Don’t worry. For all the trouble they start, opening that door is still the one sure pleasure they get all year. Guarantee you they’ll pull the chains with all their six arms and enjoy the sound of the groaning.

He should ready to walk. Out the door and then west through the graves, through the bones and garbage, and then through the razor grasses. The ground will be rubble, but nothing like the hardship he hoped for. He will see wild cattle. Or lions, but remember that the lions out here are sweet and dumb as goats. The wind calms everything.

He should look for a far place, but not so distant pilgrims can’t reach it by foot. Tomorrow he can start hollowing a tree, pulling out the rot with his hands. He’ll have this thought: “My hands are claws.” Everyone has the claw-thought, usually on day two or three.

For the next twenty years he will stand in the trunk to sleep.

Hopefully winds will pummel him. By month two or three he ought to forget what are ‘hands’. He should lose the need to talk. Lose all memories, facial control. His eyebrows will seize. His tongue will fuse with the tissue at the roof of his mouth.

Right after he gets really blank and useless, the religious hordes will probably, finally, find him. They will bring bread, and questions about their own sins and their fuck-up youngest sons. They will return to the city with stories about Saint (Name) of the (Flower, Place) the Little Beauty of the Anything. They will claim they saw him nimbed with a halo of rays. People like to get their money’s worth.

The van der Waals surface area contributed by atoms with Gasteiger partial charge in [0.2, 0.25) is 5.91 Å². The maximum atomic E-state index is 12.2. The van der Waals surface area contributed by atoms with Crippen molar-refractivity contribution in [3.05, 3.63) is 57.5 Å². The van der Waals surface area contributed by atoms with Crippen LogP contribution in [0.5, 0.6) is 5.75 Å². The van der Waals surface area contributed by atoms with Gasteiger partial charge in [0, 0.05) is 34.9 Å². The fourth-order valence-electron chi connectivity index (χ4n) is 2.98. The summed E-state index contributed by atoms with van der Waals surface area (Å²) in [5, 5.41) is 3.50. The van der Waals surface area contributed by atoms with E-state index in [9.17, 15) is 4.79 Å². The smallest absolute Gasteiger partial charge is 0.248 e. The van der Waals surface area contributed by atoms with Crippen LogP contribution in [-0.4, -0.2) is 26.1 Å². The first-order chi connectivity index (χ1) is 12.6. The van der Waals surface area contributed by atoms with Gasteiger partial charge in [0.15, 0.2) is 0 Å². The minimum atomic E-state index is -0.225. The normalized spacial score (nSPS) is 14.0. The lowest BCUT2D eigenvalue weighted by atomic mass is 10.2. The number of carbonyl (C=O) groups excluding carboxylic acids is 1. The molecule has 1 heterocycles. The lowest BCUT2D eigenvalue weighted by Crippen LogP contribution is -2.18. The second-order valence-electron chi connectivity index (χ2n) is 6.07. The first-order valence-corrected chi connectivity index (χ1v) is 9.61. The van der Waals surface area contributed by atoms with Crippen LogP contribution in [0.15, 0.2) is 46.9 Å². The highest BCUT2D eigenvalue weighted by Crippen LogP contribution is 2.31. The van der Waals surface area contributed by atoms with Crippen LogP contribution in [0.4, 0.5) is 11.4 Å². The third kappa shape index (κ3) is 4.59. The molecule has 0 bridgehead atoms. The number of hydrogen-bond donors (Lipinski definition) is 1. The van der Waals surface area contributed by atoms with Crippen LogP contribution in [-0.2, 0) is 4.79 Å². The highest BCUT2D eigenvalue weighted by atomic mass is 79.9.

Have you picked a good name yet? Lazarus of Cairo wore a girdle of leaves. Thomas of Drew ate loaves of ash. Amarya of Bath bled roses. A good name keeps people talking. Talk is a hermit’s bottom line. Pilgrims can only give food and wine if you’ve made sure they know you exist.

I was wrong about the brothers of the walled city. You’re not like them at all. We’re both too soft in our middles and our lips kiss back when kissed, reflexively.

We lack intention. And you are a shape in my bed now, so I shouldn’t need you to stand for anything. You’re here. You’re too here. If I dream badly and startle awake at night you complain at me, wordlessly and with your eyes still closed, until I curl back around your spine and let you sleep. But let me try another.

So, the hermits of the medieval English countryside were usually noble girls. Chickie would be a little too full of herself to join a regular cloister, which was more like a dorm or a shelter. Anyhow Chickie has money, she’s a bit provided for. Sometimes these girls are already married. Sometimes they have so much cash it’s appealing to leave it behind.

She’d write to the bishop about her wish. Or her father would write to the bishop about the wish his pious daughter had. The letter would say how fancy and holy her family is. It would say how there’s plenty of money to support such a good girl and two servants. Whatever it costs to say enough masses. And bricks and lime to build the cell.